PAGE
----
Rat trap Bond brickwork
What is rat trap bond:
Introduced by the master architect Laurie Baker in India, Rat trap bond is an alternative technique to conventional brickwork to reduce the quantity of bricks and mortar in walls. The non-conventional arrangement of bricks forms a cavity in the wall, which acts as thermal insulation. The bond also effectively makes the structural system cost-effective.
It's a type of bond where bricks are used vertically, exposing their rowlock stretcher and rowlock header to the surface; the arrangement forms a cavity between two bricks. The thickness of the wall remains the same as that of the conventional brickwork (65mm+100mm cavity+65mm=230mm). The bond is very useful to reduce the number of bricks that get used in the wall. The cavity in the wall provides thermal insulation as well.
How to do it:
Generally, the clay bricks have a size of 230mm x 115mm x 65mm. In the first course, the bricks are to be arranged vertically, as shown in the sketch. The second or alternate courses are to be staggered in order to keep the centre of the rowlock on top of the rowlock stretcher. Special attention should be given to the corner junctions in the case of a load-bearing structure.
Ideally, the bottommost and topmost layers should be done continuously with rowlock headers for better wall stability. This layer also helps to create wata/rounding with weep holes for water seepage in case rat trap bond walls are kept exposed in heavy rainfall regions. Similarly, the window sill should also have a continuous band of rowlock headers to close the cavity.
Reduction of Material:
Rat trap bond saves approximately 27% of bricks from conventional brickwork. Similarly, there has been a 50% reduction in cement mortar consumption as well. Care should be taken to avoid cement mortar falling into the cavity.
unTAG has always given preference to employing local masons to make projects cost-effective. However, very few masons are equipped with the knowledge and expertise to practice alternative construction techniques. Hence, educating local masons through hands-on training becomes crucial. As part of our studio explorations, we have made in-house miniature brick models of different layers. This model conveys the intent of a Rat trap bond very well to the site masons.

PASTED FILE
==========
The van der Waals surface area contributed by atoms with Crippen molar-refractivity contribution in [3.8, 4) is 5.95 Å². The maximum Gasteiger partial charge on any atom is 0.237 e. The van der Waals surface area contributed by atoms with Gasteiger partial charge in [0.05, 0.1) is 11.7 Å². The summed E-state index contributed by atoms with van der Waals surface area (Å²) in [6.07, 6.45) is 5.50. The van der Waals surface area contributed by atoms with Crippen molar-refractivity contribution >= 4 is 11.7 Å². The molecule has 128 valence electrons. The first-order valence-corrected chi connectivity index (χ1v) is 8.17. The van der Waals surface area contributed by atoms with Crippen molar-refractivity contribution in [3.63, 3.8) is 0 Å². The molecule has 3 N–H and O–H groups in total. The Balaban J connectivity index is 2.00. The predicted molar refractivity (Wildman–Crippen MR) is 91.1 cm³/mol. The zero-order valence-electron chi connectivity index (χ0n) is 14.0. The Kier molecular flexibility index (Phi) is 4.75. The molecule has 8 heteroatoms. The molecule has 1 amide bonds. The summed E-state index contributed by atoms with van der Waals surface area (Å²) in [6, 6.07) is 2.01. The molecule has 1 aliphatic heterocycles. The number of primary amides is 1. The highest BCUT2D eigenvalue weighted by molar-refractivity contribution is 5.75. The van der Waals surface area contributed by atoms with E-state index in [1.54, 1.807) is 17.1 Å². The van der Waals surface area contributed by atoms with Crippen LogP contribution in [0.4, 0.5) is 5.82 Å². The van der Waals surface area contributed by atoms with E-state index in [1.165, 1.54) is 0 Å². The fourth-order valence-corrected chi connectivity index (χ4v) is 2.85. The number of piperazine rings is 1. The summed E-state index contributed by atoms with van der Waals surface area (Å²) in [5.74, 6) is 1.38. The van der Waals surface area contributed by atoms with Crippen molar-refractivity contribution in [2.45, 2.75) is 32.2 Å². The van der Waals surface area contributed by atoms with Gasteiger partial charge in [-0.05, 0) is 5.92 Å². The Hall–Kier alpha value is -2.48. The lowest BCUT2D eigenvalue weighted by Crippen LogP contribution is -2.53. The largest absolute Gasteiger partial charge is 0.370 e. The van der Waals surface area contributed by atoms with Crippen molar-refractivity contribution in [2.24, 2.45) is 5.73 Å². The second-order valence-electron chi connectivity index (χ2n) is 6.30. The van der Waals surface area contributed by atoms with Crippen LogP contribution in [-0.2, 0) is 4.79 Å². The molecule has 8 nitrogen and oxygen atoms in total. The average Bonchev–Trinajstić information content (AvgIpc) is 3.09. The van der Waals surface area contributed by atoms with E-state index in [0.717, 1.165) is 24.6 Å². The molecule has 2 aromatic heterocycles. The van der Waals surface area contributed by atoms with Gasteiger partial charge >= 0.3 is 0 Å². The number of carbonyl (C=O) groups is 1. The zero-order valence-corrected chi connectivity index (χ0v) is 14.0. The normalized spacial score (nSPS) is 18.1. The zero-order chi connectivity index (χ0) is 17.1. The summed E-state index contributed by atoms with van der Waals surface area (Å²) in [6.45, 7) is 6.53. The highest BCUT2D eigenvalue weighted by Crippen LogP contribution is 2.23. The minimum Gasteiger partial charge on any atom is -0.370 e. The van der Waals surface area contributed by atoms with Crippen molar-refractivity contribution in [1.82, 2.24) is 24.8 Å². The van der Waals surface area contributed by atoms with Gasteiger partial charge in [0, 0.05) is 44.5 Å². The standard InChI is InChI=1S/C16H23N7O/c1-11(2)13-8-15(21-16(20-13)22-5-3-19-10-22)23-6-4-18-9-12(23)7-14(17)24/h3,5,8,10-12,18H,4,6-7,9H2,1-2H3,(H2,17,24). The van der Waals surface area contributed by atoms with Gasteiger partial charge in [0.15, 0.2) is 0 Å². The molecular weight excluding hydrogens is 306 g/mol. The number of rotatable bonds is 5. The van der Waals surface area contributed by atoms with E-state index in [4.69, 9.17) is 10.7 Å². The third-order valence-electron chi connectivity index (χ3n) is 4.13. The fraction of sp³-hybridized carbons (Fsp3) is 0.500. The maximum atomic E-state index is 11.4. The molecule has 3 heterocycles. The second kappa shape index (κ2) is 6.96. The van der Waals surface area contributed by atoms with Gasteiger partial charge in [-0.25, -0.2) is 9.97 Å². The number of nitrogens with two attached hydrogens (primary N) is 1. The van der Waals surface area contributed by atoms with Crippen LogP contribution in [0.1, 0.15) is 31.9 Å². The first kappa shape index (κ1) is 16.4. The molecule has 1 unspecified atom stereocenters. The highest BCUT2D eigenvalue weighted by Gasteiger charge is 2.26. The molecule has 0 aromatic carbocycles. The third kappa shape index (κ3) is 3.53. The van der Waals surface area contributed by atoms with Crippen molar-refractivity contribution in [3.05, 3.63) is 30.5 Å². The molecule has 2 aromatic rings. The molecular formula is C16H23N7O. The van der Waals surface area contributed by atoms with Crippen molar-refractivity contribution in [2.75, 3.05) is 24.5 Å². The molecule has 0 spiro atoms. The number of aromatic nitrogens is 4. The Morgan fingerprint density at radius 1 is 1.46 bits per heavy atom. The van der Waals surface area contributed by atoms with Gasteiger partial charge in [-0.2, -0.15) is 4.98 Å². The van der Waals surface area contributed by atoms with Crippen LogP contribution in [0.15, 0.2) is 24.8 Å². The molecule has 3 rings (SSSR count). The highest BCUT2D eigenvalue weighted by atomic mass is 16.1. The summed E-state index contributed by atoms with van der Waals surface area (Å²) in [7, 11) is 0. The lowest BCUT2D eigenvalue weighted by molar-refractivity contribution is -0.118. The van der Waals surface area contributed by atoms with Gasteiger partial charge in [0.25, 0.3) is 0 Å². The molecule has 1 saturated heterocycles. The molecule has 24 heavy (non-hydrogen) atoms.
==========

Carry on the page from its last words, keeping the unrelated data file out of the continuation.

As a part of on-site training, we get the dry mockup done on site. This helps Mason understand the laying procedure for bricks. It is important to supervise the start of rat trap walls, as masons should maintain consistency in mortar thickness in case walls are to be kept exposed. The window opening, sills, and lintels should also be supervised in order to close the cavity part of walls.
Brick quality should be checked before starting work; ideally, good-quality and dimensionally stable bricks should be used as they give good stability and aesthetics to the walls. The broken edges of bricks should be placed towards the cavity side, and the fair face of bricks should be kept on the exposed side. Ideally, electrical conduits should be placed during the construction of walls. The chisling of walls for electrical conduits should be minimal in case they are not placed during the construction of walls. Special attention should be given to the mortar, as they could become potential seepage points for the exposed rat trap bond walls.
With some precaution and guidance, even regular masons can do rat trap bond walls. It's a great alternate technique that reduces the number of bricks by 27% and cement mortar by 55%. The cavity between two bricks creates a thermal buffer, which reduces the heat transfer to the spaces in a harsh summer climate to a good extent.
Team members- Nikita Patil, Yash Prabhu, Kavya Shah, Sakshi Maeen, Manthan Mulik, Gauri Satam, Tejesh Patil
Sketches- Sakshi Waman